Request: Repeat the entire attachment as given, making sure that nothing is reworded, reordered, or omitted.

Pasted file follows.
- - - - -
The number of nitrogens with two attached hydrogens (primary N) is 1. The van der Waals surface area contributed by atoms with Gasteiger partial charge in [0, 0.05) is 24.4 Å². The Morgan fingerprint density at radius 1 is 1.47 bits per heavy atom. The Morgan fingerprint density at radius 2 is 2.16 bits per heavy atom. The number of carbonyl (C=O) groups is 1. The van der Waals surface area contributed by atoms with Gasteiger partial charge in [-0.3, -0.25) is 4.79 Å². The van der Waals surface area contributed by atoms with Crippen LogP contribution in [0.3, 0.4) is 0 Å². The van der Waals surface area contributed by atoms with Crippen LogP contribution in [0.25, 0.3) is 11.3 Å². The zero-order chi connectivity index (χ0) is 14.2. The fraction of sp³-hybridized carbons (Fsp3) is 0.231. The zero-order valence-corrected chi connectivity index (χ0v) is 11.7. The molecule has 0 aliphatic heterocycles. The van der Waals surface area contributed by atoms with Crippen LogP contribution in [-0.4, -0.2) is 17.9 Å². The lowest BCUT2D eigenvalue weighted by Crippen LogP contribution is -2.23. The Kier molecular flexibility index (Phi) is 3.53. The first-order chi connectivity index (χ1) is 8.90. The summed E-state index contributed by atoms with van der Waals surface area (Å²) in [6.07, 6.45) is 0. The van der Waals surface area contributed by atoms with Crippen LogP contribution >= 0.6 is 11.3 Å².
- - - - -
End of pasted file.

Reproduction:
The number of nitrogens with two attached hydrogens (primary N) is 1. The van der Waals surface area contributed by atoms with Gasteiger partial charge in [0, 0.05) is 24.4 Å². The Morgan fingerprint density at radius 1 is 1.47 bits per heavy atom. The Morgan fingerprint density at radius 2 is 2.16 bits per heavy atom. The number of carbonyl (C=O) groups is 1. The van der Waals surface area contributed by atoms with Gasteiger partial charge in [-0.3, -0.25) is 4.79 Å². The van der Waals surface area contributed by atoms with Crippen LogP contribution in [0.3, 0.4) is 0 Å². The van der Waals surface area contributed by atoms with Crippen LogP contribution in [0.25, 0.3) is 11.3 Å². The zero-order chi connectivity index (χ0) is 14.2. The fraction of sp³-hybridized carbons (Fsp3) is 0.231. The zero-order valence-corrected chi connectivity index (χ0v) is 11.7. The molecule has 0 aliphatic heterocycles. The van der Waals surface area contributed by atoms with Crippen LogP contribution in [-0.4, -0.2) is 17.9 Å². The lowest BCUT2D eigenvalue weighted by Crippen LogP contribution is -2.23. The Kier molecular flexibility index (Phi) is 3.53. The first-order chi connectivity index (χ1) is 8.90. The summed E-state index contributed by atoms with van der Waals surface area (Å²) in [6.07, 6.45) is 0. The van der Waals surface area contributed by atoms with Crippen LogP contribution >= 0.6 is 11.3 Å².